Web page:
I have never been made to feel uncomfortable about my appearance as I am fairly thick-skinned. Until I went to Morocco and really felt the weight of displeasure at my clothing. I covered up but I felt oppressed.

Luckily in the UK we are fairly relaxed about these things - for which many thanks.

Skulda said...

I think it's pretty. but then again... I wear "ugly" colours too. Well... not so much at work because it's not really office appropriate.
Anyways, your mani is fun. So screw the rest.
I once had a woman in her 70's comment on how much she liked my electric blue nail polish, and I suggested she grab a bottle. ;) Her husband gave be a nasty look though. :S

yardsticks 4 lunatics said...

I love this....it's just like pennies shining in the sun! They are your fingers, and your nails - do whatever you want.

I love it when people stare at my nails....and I have yet to have one person say anything negative. They usually want to know who did them or what salon I go to....well, when I tell them it's me, me, me - they can't believe it....it's all about the art, baby.

I don't really get the "NSFW" polishes - but, I teach music lessons and own my own photo studio - so I guess I'm lucky.


Lacquer Ware for Tips and Toes said...

I think it's a fabulous mani! I also appreciate your insights to class/race and color in a nail polish related way. I've been studying this for years and the more people put this out there for all to hear and think about, the better. Fabulous thoughts for the day and thank you!

Natalia said...

Great post! (as usual)
All those teories about colour and "stereotypes" seem so ridiculous to me! In fact we shall say they're mostly based on people's prejudices more than science. So, in order to fight prejudices, everyone should wear and love whatever colour it is, and not becoming influenced by stupid generalizations. I LOVE your mani!

The Polish Hoochie said...

I loved your post today and your thoughts, I really enjoyed reading this. All the stereotypes you listed ITA with. It's amazing how polish almost molds (in other peoples eyes) who we are, yet knwoing nothing about us personally.

I love your mani and that glitter is gorgeous. I think this is a beautiful combination!

Jackie S. said...

HA! I am wearing H.G.L. right now and was thinking to my self," what should I put on top"..Hilarious!

I guess its one of those colors that people notice, but do not have the balls to wear..just 10 min ago my co-worker said "wow yellow", I didn't think anything of the color, but apparently some just don't like it...some people just can't think outside the box!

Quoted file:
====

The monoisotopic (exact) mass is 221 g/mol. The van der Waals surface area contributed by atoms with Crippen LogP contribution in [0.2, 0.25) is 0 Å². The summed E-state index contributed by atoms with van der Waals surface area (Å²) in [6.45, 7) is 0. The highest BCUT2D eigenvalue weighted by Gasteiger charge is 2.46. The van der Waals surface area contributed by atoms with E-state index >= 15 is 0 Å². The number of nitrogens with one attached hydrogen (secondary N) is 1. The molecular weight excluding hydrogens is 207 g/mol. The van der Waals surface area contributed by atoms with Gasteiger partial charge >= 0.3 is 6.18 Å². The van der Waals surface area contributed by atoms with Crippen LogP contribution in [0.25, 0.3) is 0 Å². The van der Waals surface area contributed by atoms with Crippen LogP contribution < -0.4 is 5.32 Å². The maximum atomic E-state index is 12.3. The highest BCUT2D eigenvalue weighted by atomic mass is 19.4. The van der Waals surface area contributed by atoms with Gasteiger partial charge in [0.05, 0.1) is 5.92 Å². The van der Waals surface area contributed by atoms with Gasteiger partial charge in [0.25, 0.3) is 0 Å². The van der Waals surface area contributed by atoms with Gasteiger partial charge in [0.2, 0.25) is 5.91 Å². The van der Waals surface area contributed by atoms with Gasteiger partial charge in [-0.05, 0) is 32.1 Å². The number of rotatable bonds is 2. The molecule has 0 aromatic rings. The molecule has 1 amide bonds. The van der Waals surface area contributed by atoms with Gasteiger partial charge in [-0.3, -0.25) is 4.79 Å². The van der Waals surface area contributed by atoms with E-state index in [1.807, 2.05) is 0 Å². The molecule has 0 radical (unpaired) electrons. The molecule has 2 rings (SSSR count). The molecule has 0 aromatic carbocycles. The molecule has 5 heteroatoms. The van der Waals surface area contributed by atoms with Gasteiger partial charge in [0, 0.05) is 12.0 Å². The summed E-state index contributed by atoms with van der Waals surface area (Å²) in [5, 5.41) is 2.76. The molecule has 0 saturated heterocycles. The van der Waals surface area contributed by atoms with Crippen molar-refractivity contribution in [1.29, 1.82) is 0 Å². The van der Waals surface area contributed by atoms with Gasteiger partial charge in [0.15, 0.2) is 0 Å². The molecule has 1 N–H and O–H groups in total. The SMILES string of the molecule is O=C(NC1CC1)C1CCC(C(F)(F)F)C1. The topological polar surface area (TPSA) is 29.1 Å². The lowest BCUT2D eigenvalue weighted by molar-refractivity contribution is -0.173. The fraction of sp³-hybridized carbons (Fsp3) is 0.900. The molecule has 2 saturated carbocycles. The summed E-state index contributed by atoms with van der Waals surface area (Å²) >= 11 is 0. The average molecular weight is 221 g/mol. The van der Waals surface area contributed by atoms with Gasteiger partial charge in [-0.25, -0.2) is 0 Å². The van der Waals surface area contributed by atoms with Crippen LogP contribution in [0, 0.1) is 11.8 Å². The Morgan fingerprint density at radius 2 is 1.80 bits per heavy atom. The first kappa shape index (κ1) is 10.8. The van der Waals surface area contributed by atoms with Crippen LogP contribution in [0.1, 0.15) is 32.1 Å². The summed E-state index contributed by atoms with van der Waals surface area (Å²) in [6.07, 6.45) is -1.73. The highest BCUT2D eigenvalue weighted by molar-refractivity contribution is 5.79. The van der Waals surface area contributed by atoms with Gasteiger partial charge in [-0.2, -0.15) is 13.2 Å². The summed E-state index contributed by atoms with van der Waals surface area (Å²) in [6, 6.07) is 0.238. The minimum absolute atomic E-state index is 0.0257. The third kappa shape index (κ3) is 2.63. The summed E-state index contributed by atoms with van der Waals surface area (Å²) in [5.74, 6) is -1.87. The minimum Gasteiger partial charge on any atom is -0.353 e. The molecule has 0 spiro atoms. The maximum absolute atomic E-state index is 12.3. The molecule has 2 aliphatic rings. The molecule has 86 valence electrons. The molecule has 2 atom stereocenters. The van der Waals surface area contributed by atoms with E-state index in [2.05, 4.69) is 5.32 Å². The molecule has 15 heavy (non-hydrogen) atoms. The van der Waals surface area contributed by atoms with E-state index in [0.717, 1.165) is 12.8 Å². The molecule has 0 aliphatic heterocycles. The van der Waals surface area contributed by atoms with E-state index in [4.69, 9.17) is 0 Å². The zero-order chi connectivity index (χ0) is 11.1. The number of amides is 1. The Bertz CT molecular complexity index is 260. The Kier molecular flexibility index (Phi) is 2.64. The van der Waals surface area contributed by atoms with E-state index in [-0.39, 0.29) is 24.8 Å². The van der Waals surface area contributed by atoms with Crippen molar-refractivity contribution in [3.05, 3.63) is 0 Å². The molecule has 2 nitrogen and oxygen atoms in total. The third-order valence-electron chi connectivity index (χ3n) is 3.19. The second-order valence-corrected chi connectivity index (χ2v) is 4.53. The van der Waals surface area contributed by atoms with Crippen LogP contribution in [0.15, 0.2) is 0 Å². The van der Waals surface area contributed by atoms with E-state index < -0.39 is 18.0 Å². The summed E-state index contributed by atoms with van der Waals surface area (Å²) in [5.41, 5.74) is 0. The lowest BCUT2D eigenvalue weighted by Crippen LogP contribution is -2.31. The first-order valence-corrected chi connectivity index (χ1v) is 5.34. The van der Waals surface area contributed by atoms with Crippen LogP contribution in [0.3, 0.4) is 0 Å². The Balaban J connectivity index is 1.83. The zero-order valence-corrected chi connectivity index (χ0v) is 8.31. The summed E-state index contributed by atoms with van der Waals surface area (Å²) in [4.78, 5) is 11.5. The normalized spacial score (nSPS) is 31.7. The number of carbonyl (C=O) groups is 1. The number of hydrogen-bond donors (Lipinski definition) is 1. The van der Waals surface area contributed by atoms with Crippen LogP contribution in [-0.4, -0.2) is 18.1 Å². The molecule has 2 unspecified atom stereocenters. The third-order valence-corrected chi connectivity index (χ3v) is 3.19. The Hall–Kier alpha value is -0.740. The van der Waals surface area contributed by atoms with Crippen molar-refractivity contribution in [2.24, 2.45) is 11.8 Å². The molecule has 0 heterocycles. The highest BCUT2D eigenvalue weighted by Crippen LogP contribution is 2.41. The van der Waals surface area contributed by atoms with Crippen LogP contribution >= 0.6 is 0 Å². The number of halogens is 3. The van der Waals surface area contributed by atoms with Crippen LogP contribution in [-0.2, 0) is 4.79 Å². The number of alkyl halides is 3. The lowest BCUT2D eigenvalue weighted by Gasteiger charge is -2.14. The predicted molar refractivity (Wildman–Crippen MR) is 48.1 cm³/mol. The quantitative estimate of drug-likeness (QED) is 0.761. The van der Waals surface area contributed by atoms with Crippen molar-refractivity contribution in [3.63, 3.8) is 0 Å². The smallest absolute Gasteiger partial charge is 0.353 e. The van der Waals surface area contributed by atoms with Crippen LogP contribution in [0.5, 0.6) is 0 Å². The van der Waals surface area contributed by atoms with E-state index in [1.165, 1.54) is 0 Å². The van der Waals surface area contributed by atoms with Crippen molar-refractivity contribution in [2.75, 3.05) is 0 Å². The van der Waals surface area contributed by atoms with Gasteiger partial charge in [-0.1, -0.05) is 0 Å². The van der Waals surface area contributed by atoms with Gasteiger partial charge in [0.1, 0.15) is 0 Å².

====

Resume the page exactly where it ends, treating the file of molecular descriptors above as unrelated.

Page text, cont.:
The Student's Guide To Nail Polish said...

This post really made me think. I love all colours of nail polish but I think that's very rude of people to comment negatively about your polish choices!

Anyway, your manicure is really cute :)

B.Stone said...

This is really quite true. I think bright, flashy reds are retro. Yes they are racy, but that's the point, isn't it? Why can't I wear my ChG OMG to work, or a bright green or a glittery purple? People assume it's not professional, but am I not the Patient Coordinator, here at work, handling business and being professional and mature? Yet the color of my nails would have people frowning, though to be fair I do tend to wear what I want. I also know that the louder my nails are, the more people might attribute it to being black. It's just the way of things. As far as men go, they have it rough if they want to express themselves. Clothes, shoes, hair, nails- they don't have many options. We might get looked down upon but in a way it's expected. If a guy wants to wear nail polish, have long hair and wear a weird, colorful t-shirt, he'd best be in a really popular band or else...

Irides said...

This is really, really interesting, and I'd been wondering about it for a long time! I think the conception that subdued colors are more "civilized" come out in other things also--i.e., the comparison between OPI's India and France collections.

I've as of yet never received any negative comments on what colors I wear, but on how often I change my color. It doesn't seem to translate into 'I just like doing it' as much as it does 'high-maintenance' or 'has nothing better to do'. Hmm...

Ice Queen said...

I think it needed more glitter. :D Dollhouse... *sigh* Just got bumped to the top of my lemming list. lol

Megan Chair's clean up tutorial was life changing for me. :D

Jackie S. said...

Update: Even funnier, today I topped my H.G.L. manicure with a turquoise metallic glitter polish, from Tony & Tina, which is similar to Dollhouse, and the same -co-worker, said "What did you do to your manicure?"...OYE VAY, some people just don't know when to stay quiet!

Arrianne said...

Wow, what a bunch of a-holes. My nails don't really ever get noticed or if they do no one says anything. I wear whatever I want, even if it gives me corpse hands...I think everyone should follow that.

Kate said...

I'm a college student (i.e. undergrad) and I'm always complimented on my nail color by girls my age or older! Apparently, my area loves "crazy" colors because I wear purples, blues, greens, glitters, and now holos (I didn't like them until I saw Hi-Def by Milani....now I want the blue one) and "safer" colors like pink and red. A lot of females here wear yellow, neons and orange, two colors and one finish I don't think look too great on my skintone.

I think the "crazy" colors are more socially accepted in areas with a younger aged population. This is strange because my community college's average age is 35. Most of the women though are about my age (21).

B.Stone said...

lol @ Jackie. So true! While I don't think anything is wrong with a little constructive help, you sure as heck need NO help with your polish. Why do people think we need their say!? Luckily my coworkers are nice. I showed them SH Grass Slipper and one said "Ohh, wear it! It'll look so nice with your pretty brown skin!" and then they were disappointed when I chickened out and didn't wear it Wednesday.

daydream222 said...

Thanks everyone for your lovely thoughts! :) I really appreciate all your comments! I love that PoP's readers are such intelligent and fabulous individuals!